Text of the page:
Veterans To Lose Some Benefits in Grand Island
LINCOLN, Neb.-- Hundreds of veterans and their families are trying to figure out what they'll do. Now that the Department of Veteran's Affairs has run out of money to pay for programs some vets use daily- and their families said they can't go without.
A third of the people who go to Tabitha adult day services are veterans. By the end of July, they have have to find a way to pay about $1,000 a month to keep coming here.
Debbie Umland-Kimble said she can't imagine not having her husband Larry living at home with her.
"When we got married it was for better for worse, for richer or poorer. I'm pretty much in for that," she said.
Larry, a Vietnam veteran had a stroke in 2012. Debbie said when she can't be home with him, the adult day service at Tabitha has become Larry's place.
"He's got friends here, he's happy to be here," said Debbie.
But come the end of July, The Kimbles may have to make some big changes.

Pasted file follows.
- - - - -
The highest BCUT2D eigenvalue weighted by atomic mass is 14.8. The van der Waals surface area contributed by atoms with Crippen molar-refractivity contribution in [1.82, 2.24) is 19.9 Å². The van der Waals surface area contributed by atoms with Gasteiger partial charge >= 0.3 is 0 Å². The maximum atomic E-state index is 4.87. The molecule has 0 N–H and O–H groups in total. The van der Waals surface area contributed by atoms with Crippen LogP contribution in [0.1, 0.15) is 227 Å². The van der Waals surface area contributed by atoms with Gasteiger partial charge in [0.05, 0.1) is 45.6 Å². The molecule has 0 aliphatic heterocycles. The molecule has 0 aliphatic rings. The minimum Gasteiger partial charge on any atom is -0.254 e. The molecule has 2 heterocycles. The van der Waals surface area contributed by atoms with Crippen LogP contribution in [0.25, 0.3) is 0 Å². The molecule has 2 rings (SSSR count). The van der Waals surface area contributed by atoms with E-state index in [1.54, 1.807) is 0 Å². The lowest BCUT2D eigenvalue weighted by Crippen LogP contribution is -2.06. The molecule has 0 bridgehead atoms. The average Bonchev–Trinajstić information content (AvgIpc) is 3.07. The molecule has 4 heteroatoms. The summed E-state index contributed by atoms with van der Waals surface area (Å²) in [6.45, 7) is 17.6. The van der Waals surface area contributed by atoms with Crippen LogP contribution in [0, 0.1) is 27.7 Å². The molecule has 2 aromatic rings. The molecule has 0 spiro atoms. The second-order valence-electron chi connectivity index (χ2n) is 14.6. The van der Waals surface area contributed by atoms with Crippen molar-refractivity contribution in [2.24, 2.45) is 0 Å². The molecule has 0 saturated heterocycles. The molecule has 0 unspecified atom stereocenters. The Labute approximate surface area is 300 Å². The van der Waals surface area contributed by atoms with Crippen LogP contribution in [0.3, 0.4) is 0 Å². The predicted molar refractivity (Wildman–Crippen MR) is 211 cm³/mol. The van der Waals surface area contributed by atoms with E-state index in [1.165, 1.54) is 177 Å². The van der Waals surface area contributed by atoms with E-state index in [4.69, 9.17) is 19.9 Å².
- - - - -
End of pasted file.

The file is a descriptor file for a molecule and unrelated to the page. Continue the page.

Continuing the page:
"I'm honestly not sure where we're going to be," explained Debbie. "It might mean that I have to quit working."
The federal government cut funding to some services to keep others. The U.S Department of Veteran's Affairs ran out of money at the end of June for services, like adult day services, that don't require a certified practitioner.
The VA of Nebraska and Western Iowa tells 10/11 News they want to continue funding programs like the Adult Day Program at Tabitha, but without money they're running out of options.
For now, the VA of Nebraska and Western Iowa is using their operational budget to give families the month of July to make a plan.
Now, they're evaluating every one of the 1,900 cases impacted by this. Some will keep their funding, but not all can.
"I'm disappointed," said Umland-Kimble. "I don't feel it's the VA's fault by any means. I think they need the increased funding. Because it's only going to get worse," she said.
The VA tells 10/11 News it isn't a done deal yet. They said sometimes the Federal VA comes up with more money, but, in the meantime, they said they want to be good keepers of taxpayer dollars and not spend money they don't have.
Meanwhile, families said they're left with more questions than answers.
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